On one hand, you see a band as good as dark French new wave/surf rockers La Femme open a show in broad daylight, to a relatively small crowd, and you think to yourself, damn, these guys should be headlining. Then self-interest takes over and you remember that the last time you were at Central Park Summerstage, the crowd was even smaller because of the monsoon that night. Yesterday evening, there was a similarly ominous cumulo-nimbus sky looming overhead, but as it turned out, no big cloudburst. Still, it was reassuring to be able to catch this interesting, individualistic, kinetic six-piece group – guitar, bass, drums, and as many as four keyboards – before any deluge could have developed.
The band romped through the opening number over a catchy four-chord hook, frontman Marlon Magnée’s sepulchrally tremoloing funeral organ – the group’s signature sound – front and center. Clémence Quélenneche, the lone femme in the band, sang on that one with an airy Jane Birkin delivery. Magnée took over the mic on the next number, a mashup of motorik krautrock, new wave and French hip-hop. After that they could have sung “Tu as les yeux verts, tu as les yeux verts,” over and over as they nicked a very popular New Order hit, but weren’t quite that obvious.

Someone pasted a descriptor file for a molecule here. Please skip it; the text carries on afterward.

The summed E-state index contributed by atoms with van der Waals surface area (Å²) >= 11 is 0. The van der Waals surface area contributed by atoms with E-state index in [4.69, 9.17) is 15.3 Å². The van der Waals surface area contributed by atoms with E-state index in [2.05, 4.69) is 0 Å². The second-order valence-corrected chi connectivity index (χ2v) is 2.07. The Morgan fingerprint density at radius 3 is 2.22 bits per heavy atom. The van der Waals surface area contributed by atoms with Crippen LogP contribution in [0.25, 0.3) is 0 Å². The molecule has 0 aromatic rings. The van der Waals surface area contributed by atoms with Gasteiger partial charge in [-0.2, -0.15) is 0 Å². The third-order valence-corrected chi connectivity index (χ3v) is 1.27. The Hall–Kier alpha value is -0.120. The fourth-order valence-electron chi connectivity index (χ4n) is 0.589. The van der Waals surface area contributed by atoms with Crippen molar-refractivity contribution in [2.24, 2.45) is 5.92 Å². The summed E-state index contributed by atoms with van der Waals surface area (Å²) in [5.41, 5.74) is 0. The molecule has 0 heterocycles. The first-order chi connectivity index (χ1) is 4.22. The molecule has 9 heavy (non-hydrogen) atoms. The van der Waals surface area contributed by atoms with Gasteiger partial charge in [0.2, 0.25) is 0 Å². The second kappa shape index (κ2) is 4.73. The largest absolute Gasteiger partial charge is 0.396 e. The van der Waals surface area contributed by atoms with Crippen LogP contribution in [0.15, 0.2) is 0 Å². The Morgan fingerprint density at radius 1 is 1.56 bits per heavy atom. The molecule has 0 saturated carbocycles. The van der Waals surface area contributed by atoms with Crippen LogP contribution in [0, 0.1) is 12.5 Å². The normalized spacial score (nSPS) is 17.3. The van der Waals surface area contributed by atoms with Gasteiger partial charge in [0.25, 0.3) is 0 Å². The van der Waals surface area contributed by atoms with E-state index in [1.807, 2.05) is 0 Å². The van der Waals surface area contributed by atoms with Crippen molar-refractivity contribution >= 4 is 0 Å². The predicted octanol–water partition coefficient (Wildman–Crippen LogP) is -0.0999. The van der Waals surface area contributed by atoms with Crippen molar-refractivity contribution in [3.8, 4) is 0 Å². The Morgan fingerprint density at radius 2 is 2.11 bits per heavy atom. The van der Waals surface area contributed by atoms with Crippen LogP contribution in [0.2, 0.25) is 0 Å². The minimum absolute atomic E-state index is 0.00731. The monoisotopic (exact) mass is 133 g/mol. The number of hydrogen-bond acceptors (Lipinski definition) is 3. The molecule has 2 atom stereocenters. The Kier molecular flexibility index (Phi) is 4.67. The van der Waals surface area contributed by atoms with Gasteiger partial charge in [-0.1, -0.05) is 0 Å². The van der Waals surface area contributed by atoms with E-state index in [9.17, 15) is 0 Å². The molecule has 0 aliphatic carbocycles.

Then they brought the lights down low to a Lynchian glimmer over a hauntingly catchy Karla Rose-style desert rock hook, swooshy and sweeping keyboard textures mingling behind the steady minor-key strums of Strat player Sacha Got as Magnée traced the grim decline of some kind of relationship in rapidfire rap cadences. It was surreal to watch bassist Sam Lefevre put down his four-string and switch to keys even though an oldschool disco bassline was the central hook of the echoey new wave surf tune, Sur La Planche, the band hitting a trick ending with a splash of cymbals and then diving right back into it. They closed with a long, hypnotic, drony organ number that was a dead ringer for an early track from the Black Angels‘ catalog – and just as catchy. The crowd screamed for an encore but didn’t get one.
There were a couple of other French acts on the bill, psychedelic funk dude General Elektriks and southwestern gothic-tinged guitarist Yael Naim, who’s won all sorts of awards lately, but the safe call, at least with a laptop slung over the shoulder, was to head straight for the train. La Femme are staying in town a little longer to make a video or two, and promise to be back in the fall.